OTTAWA, Oct. 17, 2017 /CNW/ - Unifor rail workers from across Canada are in Ottawa this week to urge the federal government to re-think authorizing workplace surveillance in Bill C-49.
"Recording workers on the job is not a safety tool, it is a surveillance tool," said Jerry Dias, Unifor National President. "It is a dangerous precedent and the government has not made the case that these extreme measures are warranted."
Bill C-49, An Act to amend the Canada Transportation Act and other Acts respecting transportation and to make related and consequential amendments to other Acts, proposes to require all railway operators install and utilize Locomotive Voice and Video Recorders (LVVRs). Unifor says the government has provided little evidence to demonstrate how LVVRs will be an improvement over the "black box" data recorders already installed on trains.
"Open-ended workplace surveillance cannot become the norm in Canada," said Bruce Snow, Unifor Rail Director. "Legislation like C-49 is the thin end of a wedge towards normalizing privacy violations in other workplaces."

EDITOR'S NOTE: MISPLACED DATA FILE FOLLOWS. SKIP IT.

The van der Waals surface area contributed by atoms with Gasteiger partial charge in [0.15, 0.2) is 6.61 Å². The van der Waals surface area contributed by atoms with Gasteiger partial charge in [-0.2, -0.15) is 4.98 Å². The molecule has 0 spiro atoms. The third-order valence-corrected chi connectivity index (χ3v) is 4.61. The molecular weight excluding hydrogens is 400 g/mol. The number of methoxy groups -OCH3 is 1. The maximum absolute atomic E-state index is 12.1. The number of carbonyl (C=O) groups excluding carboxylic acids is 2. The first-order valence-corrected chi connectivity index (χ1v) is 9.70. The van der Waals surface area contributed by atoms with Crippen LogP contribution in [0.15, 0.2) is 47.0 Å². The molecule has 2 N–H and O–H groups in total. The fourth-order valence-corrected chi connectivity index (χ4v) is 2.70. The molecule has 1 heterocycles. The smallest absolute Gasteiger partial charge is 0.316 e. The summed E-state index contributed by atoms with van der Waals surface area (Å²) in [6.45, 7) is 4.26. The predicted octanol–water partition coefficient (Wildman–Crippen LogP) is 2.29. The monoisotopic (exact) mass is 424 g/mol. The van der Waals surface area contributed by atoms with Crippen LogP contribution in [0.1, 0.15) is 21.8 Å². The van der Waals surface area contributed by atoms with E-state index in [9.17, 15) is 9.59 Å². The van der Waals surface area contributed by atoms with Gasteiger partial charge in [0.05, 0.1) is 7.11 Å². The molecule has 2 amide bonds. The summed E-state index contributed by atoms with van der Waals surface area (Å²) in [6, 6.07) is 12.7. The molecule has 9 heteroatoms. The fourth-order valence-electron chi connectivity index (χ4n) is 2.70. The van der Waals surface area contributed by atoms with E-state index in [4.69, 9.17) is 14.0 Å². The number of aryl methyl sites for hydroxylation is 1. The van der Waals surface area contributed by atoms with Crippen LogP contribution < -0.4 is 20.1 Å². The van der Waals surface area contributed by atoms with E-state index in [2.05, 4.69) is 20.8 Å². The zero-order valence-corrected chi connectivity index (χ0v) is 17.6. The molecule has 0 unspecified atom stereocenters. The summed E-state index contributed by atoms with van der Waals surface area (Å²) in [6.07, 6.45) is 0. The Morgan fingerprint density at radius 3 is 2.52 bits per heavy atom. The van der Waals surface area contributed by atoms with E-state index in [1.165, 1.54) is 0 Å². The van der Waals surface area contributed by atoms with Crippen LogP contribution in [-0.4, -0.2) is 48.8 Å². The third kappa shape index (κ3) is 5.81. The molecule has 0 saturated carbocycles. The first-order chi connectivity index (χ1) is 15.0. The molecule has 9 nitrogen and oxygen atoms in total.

Unifor submitted a formal response in August and hopes to have the LVVR measures scrapped altogether or be overseen by strict regulation that prevent employers from accessing footage for punitive purposes.
Unifor is Canada's largest union in the private sector, representing more than 315,000 workers in every major area of the economy. The union advocates for all working people and their rights, fights for equality and social justice in Canada and abroad, and strives to create progressive change for a better future.
For further information: please contact Unifor Communications Representative Ian Boyko at email@example.com or 778-903-6549 (cell).